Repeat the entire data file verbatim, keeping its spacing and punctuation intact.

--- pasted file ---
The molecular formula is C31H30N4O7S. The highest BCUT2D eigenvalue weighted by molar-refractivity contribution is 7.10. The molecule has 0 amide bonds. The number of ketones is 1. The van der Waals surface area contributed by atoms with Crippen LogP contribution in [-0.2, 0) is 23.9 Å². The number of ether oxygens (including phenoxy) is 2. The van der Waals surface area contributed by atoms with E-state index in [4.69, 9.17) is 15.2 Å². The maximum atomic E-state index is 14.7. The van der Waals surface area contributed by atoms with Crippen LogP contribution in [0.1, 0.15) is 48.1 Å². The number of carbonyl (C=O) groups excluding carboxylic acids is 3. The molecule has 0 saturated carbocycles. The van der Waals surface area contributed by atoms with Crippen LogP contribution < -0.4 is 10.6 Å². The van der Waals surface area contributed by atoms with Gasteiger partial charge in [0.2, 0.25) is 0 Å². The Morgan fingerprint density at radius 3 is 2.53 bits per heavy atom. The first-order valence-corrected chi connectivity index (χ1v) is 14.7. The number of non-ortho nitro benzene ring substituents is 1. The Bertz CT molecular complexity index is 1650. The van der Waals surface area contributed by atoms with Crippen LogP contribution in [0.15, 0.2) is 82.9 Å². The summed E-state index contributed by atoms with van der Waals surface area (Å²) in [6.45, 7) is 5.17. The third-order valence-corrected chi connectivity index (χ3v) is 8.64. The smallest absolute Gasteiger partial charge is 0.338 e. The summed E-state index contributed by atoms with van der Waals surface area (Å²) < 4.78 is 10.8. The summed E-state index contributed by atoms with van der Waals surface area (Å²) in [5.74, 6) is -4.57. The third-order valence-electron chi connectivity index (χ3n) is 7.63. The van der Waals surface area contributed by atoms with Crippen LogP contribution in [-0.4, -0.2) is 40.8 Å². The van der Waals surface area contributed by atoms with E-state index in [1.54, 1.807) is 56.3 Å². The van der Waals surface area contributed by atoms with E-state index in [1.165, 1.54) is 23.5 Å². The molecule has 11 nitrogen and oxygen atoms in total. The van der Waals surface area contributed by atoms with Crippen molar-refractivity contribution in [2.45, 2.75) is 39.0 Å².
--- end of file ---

The molecular formula is C31H30N4O7S. The highest BCUT2D eigenvalue weighted by molar-refractivity contribution is 7.10. The molecule has 0 amide bonds. The number of ketones is 1. The van der Waals surface area contributed by atoms with Crippen LogP contribution in [-0.2, 0) is 23.9 Å². The number of ether oxygens (including phenoxy) is 2. The van der Waals surface area contributed by atoms with E-state index in [4.69, 9.17) is 15.2 Å². The maximum atomic E-state index is 14.7. The van der Waals surface area contributed by atoms with Crippen LogP contribution in [0.1, 0.15) is 48.1 Å². The number of carbonyl (C=O) groups excluding carboxylic acids is 3. The molecule has 0 saturated carbocycles. The van der Waals surface area contributed by atoms with Crippen LogP contribution < -0.4 is 10.6 Å². The van der Waals surface area contributed by atoms with Gasteiger partial charge in [0.2, 0.25) is 0 Å². The Morgan fingerprint density at radius 3 is 2.53 bits per heavy atom. The first-order valence-corrected chi connectivity index (χ1v) is 14.7. The number of non-ortho nitro benzene ring substituents is 1. The Bertz CT molecular complexity index is 1650. The van der Waals surface area contributed by atoms with Crippen LogP contribution in [0.15, 0.2) is 82.9 Å². The summed E-state index contributed by atoms with van der Waals surface area (Å²) in [6.45, 7) is 5.17. The third-order valence-corrected chi connectivity index (χ3v) is 8.64. The smallest absolute Gasteiger partial charge is 0.338 e. The summed E-state index contributed by atoms with van der Waals surface area (Å²) < 4.78 is 10.8. The summed E-state index contributed by atoms with van der Waals surface area (Å²) in [5.74, 6) is -4.57. The third-order valence-electron chi connectivity index (χ3n) is 7.63. The van der Waals surface area contributed by atoms with Crippen LogP contribution in [-0.4, -0.2) is 40.8 Å². The van der Waals surface area contributed by atoms with E-state index in [1.54, 1.807) is 56.3 Å². The van der Waals surface area contributed by atoms with E-state index in [1.165, 1.54) is 23.5 Å². The molecule has 11 nitrogen and oxygen atoms in total. The van der Waals surface area contributed by atoms with Crippen molar-refractivity contribution in [2.45, 2.75) is 39.0 Å².